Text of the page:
Fiction / Hard-boiled / Noir
Originally pub. 1941 by Alfred A. Knopf
This edition, pub. 1989 by Vintage
Reviewed by Sarah, 6/2/2015
Things have gotten a little rough for Mildred Pierce. Her hubby decides that the braless Mrs. Biederhof is more interesting than his current family and leaves Mildred to figure out her life. Thus, Mildred and her two little girls are suddenly alone. Did I mention that this is the 1930’s? Not a great time to be a single mom. With Bert gone, Mildred faces finding a job for the first time. After taking a turn as a waitress, she realizes that maybe she could establish her own restaurant.
If this sounds like a novel about how to overcome obstacles, I have some unfortunate news. Mildred might be a surprisingly good entrepreneur, but she is also the mother to an elitist, unfeeling daughter who judges her mother even as her mother scrimps and sacrifices to make a good life for her child. In addition, she takes up with a man who values her money and her figure more than he values her selfhood. By working and achieving independence, she also achieves scorn for not being an upper class lady of leisure.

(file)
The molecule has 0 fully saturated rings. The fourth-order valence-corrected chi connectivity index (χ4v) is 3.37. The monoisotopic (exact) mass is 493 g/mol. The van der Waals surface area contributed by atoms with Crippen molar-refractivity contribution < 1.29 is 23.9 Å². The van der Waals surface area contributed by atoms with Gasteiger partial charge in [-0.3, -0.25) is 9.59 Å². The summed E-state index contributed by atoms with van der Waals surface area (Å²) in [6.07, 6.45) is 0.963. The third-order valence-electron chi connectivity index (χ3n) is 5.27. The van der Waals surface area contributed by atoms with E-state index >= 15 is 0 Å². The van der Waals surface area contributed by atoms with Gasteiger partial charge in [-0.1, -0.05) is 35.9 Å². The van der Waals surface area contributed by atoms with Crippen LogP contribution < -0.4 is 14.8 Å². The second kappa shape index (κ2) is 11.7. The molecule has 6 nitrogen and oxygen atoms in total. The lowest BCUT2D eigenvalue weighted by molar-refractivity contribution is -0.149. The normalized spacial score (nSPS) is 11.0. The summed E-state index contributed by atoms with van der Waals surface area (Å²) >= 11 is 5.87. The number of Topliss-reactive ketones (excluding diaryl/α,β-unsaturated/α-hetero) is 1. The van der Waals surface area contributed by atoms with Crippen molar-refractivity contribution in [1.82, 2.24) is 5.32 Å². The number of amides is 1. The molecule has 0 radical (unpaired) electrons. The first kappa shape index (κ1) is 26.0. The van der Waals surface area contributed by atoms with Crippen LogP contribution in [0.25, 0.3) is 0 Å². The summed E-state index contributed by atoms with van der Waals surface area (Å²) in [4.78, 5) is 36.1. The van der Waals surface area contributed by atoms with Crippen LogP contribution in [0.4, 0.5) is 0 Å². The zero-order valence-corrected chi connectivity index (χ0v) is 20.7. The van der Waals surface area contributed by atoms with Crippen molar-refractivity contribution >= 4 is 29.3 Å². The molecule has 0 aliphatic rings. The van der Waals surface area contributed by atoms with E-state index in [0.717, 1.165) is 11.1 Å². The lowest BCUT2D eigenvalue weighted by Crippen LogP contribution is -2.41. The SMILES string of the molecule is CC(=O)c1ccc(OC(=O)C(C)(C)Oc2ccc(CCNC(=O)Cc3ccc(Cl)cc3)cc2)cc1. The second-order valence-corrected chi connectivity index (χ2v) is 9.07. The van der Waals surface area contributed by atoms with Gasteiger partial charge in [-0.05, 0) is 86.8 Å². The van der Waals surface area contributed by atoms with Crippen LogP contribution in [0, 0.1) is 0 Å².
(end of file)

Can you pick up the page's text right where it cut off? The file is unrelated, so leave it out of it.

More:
Cain, who’s known for his own brand of noir fiction, achieves something special with this novel. He creates a human woman having a human experience, something much more authentic then the “dame done wrong” or the “femme fatale”. He likes Mildred and so will you.